An essential slice of psychotronic ballyhoo cinema, THE MASK is not only the first Canadian-made horror feature film but also the first and only Canadian feature to be made in 3-D (well, partially in 3-D). The newly-restored version of this Canuck cult opus now arrives on Blu-ray courtesy of Kino Classics.
Michael Radin (Martin Lavut), a young scientist working at the Museum of Ancient History, believes he is cursed after wearing an ancient South American mask that’s property his workplace. Putting the mask on his face causes him to have nightmares about killing women and other nasty doings, and he believes it causes subconscious, evil thoughts to come to the forefront. Michael tells his psychiatrist Allan Barnes (Paul Stevens, BATTLE FOR THE PLANET OF THE APES) about these intense problems, but Allan believes that the mask has no power over him, and that all this unpleasantness is in his mind. Since his shrink won’t believe him, Michael sees no other option but to shoot himself in the head, but before doing so, he mails the mask to Allan along with a note. A police lieutenant (Bill Walker, DROP DEAD, DEAREST) comes to Allan’s office to question him about his late patient, but leaves just before it is realized that the package containing the mask is sitting on Allan's desk. Allan puts the mask on and enters into a nightmare world of altar sacrifices and other hellish visions, and like Michael, is inclined to repeated wearings and further hallucinogenic sessions. Allan’s fiancée Pam (Claudette Nevins, DON’T GO TO SLEEP) intervenes, seeing that the mask is causing him to breakdown, and she even grabs the thing and returns it to the museum. Allan of course steals it back, continues to place it on his face and after further subconscious episodes, he preys on his devoted secretary (Anne Collings, AFFAIR WITH A KILLER), growing increasingly insane.
By the time THE MASK was released to theaters, the 3D craze of the 1950s had died down, but there was a new fad (thanks mostly to the cinema of William Castle) of “gimmick” films such as THE TINGLER and 13 GHOSTS, so the timing couldn’t have been better. The publicity shtick here is that audience members were told to “put the mask on NOW!” for three separate sequences, coaxing them to put on special viewers (anaglyphic 3D red and cyan-lensed glasses called the “Magic Mystic Mask”). Like other Castle films of this ilk, as well as ballyhoo pictures like HORRORS OF THE BLACK MUSEUM, an authority (in this case, an expert on rare masks) comes on screen in a prologue to talk to the audience and introduce them and warn them about the mask in the film (“I wouldn’t put it on for all the wealth of the Indians”), and instructs them when to put on their special viewers.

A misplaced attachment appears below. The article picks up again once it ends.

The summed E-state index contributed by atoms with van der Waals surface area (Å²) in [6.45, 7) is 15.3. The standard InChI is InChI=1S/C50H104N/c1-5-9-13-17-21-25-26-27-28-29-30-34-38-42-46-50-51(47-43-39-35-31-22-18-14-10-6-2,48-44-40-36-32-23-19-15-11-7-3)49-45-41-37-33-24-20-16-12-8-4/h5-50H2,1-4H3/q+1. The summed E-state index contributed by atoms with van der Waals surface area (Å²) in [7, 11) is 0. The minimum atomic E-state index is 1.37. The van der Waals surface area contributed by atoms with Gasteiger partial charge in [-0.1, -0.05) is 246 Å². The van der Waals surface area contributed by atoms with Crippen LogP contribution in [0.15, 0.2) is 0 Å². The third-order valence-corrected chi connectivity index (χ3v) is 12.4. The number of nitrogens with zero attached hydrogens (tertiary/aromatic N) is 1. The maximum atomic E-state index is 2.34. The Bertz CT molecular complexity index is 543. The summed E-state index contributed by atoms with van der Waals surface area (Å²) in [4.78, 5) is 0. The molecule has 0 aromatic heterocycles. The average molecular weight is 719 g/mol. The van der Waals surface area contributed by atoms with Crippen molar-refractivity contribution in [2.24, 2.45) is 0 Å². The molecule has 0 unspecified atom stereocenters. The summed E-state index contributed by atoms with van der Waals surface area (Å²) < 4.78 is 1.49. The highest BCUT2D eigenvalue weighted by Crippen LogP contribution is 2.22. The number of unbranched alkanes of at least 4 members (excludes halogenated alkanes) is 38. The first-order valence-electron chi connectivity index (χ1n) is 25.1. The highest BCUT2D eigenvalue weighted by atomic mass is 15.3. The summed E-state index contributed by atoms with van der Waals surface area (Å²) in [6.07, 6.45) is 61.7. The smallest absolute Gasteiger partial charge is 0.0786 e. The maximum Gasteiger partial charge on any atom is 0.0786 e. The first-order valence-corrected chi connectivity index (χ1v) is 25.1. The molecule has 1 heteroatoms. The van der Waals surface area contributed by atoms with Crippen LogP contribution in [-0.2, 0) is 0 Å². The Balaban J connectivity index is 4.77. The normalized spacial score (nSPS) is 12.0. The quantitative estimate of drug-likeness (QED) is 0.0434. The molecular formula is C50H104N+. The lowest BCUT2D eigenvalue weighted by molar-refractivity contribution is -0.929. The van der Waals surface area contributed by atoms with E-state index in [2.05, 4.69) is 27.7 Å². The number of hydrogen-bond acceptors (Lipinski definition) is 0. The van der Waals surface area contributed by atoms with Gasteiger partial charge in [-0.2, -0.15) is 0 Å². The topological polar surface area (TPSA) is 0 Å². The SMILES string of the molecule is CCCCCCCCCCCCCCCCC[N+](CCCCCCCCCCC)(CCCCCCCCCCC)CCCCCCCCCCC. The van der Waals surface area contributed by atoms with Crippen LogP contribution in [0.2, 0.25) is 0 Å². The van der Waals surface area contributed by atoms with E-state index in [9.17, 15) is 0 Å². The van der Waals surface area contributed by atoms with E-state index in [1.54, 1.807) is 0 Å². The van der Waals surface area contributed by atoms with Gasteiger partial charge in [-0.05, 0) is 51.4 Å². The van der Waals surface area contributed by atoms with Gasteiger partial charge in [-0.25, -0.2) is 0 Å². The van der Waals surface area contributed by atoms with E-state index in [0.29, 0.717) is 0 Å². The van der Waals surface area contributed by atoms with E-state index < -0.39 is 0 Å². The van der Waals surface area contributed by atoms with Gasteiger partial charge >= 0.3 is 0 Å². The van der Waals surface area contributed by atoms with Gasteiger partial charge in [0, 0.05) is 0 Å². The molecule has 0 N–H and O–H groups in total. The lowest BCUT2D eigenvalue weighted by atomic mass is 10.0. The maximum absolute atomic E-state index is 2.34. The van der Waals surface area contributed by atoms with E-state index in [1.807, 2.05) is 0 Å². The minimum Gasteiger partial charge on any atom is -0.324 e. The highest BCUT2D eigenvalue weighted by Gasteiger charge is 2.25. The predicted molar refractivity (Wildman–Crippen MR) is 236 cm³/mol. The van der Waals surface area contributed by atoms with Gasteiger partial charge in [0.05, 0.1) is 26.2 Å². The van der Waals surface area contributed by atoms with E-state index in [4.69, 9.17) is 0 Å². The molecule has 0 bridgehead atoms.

Shot in Toronto on a miniscule budget using a number of American and English actors in its cast, THE MASK (also known as EYES OF HELL) at times feels and has the appearance of an elongated “Twilight Zone” episode when the non 3D scenes are on display, and this is not a bad thing. The film is actually well-acted and the storyline is simplistic yet engrossing enough, and it artfully uses the notion of putting on the detrimental mask as a metaphor for drug addiction. But it’s the hallucinatory nightmare sequences that give the film its edge. These dialogue-void haunted bits, which run less than 15 minutes collectively, showcase truly imaginative and surrealistic visions of an otherworld Haites, with bizarre landscapes (of the smoke-filled and cavernous kind), human sacrifices, lots of skeletal imagery, protruding serpents, eyeballs and fireballs, and some gruesome looking characters all hiding their actual faces with some kind of macabre concealment. The sets here include a giant woman’s hand with the fingertips doubling as lit candlesticks, and there's a massive replica of the titular mask (a skull-like face fronted with mosaic tiles and the appearance of bulging eyes), and this is all very impressive, comparable with even the most inventively ambitious European horror films of the 1960s. The scripting of these 3D sequences were credited to motion-picture montagist Slavko Vorkapich, though reportedly he had never did any actual work on the film due to a dispute with the director. The electronic music score ("Electro Magic Sound") adds an unearthly feeling to these scenes, at times sounding like something you’d hear in an early 1960s German Krimi movie.